The German threat to the United States, 1940–1941: bomber range


Eric Rauchway


April 5, 2023

How much of a threat did Germany pose to the United States before Pearl Harbor? That’s the big question; let’s look at a small part of it. Historians often say Roosevelt exaggerated the specific threats Nazi Germany posed; here we’ll look at one claim about the threat posed by German bombers.

Likewise, the military scenarios Roosevelt sketched had little basis in reality. . . . In December 1940 he made the remarkable claim that “even today we have planes that could fly from the British Isles to New England and back again without refueling.”1

It might seem to us remarkable that in December 1940, airplanes could fly the distance of an Atlantic round trip, but it was not remarkable to claim it. The crossing comes to about a 3,000-mile flight one way, so a return journey would total 6,000 miles. The Imperial Airways seaplane Mercury completed a flight of more than 6,000 miles non-stop from Dundee, Scotland to the Orange River in South Africa in October 1938.2 This feat was reported in the newspapers, together with comparable records. Not only was Roosevelt’s statement simply true, many of his listeners would have known it already.

The Mercury shown atop its launcher airplane, the flying boat Maia. National Library of Ireland.

Let’s look more closely at Roosevelt’s specific claim. This is what it says in the reading copy:

And here’s what Roosevelt actually said, according to transcription at the time:

First, this claim was refined in the process of writing the speech. Thanks to the FDR Presidential Library, we can link to the relevant folder in the Master Speech File and see that in earlier drafts, this paragraph read,

The claim that planes could fly return from New York to London was probably supportable enough, given the flight of the Mercury. But at the seventh draft, Roosevelt changed it (notice the handwriting):

Now not only is the distance more accurate and defensible—from “the British Isles” to “New England” is more accurately the route Imperial Airways was even then, despite the war, flying; but by changing its direction Roosevelt was, of course, emphasizing the potential threat should Britain fall to Germany.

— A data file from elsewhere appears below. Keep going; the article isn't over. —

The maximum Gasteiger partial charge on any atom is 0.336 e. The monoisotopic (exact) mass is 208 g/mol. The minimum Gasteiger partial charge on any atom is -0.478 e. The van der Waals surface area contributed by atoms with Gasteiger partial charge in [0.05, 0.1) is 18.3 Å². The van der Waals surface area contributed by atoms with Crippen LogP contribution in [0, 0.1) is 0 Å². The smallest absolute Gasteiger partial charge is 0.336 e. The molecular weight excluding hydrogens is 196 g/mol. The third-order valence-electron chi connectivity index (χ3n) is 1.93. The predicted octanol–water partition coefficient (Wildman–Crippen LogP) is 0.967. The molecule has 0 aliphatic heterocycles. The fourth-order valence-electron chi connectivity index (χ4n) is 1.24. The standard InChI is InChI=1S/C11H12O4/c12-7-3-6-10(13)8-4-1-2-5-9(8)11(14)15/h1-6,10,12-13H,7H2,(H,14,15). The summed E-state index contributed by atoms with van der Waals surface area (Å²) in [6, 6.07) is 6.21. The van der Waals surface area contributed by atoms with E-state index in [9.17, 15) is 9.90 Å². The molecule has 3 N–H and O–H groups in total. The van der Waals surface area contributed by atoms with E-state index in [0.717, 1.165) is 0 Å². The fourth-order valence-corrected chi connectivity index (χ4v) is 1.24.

Second, the claim about the outside range of existing aircraft is coupled here with a second claim. It’s clear with these two sentences that Roosevelt and his speechwriters are making a distinction between what the longest-distance airplanes could already do, and what modern bombers could soon do. This observation supports a generalization I want to make and will probably make again: Roosevelt and his speechwriters were quite careful.

The claim about how bombers were then developing, and what their capacity would be, was also correct. The B-29, though it was still on the drawing board, would have a maximum range of 5,830 miles. The experimental predecessor to the B-29, the XB-15, had already flown in 1937, and derived from a plan for a bomber with an effective range of 5,000 miles.3 Americans attentive to the news would have known about the XB-15; Major Caleb Haynes of the US Army air corps had flown one on an earthquake relief mission from Langley to Santiago, Chile, stopping in Panama and Peru, in February 1939.

Again, not only did Roosevelt make a carefully constructed and factually correct claim, he made one that many of his listeners would have understood to be readily supportable.


  1. John A. Thompson, “The Exaggeration of American Vulnerability: The Anatomy of a Tradition,” Diplomatic History 16, no. 1 (January 1992): 30.↩︎

  2. David W. Wragg, Boats of the Air: An Illustrated History of Flying Boats, Seaplanes and Amphibians (London: Robert Hale, 1984), 149.↩︎

  3. Marcelle Size Knaack, Encyclopedia of U.S. Air Force Aircraft and Missile Systems, vol. 2: Post–World War II Bombers, 1945--1973 (Washington, D.C.: Office of Air Force History, 1988), 479.↩︎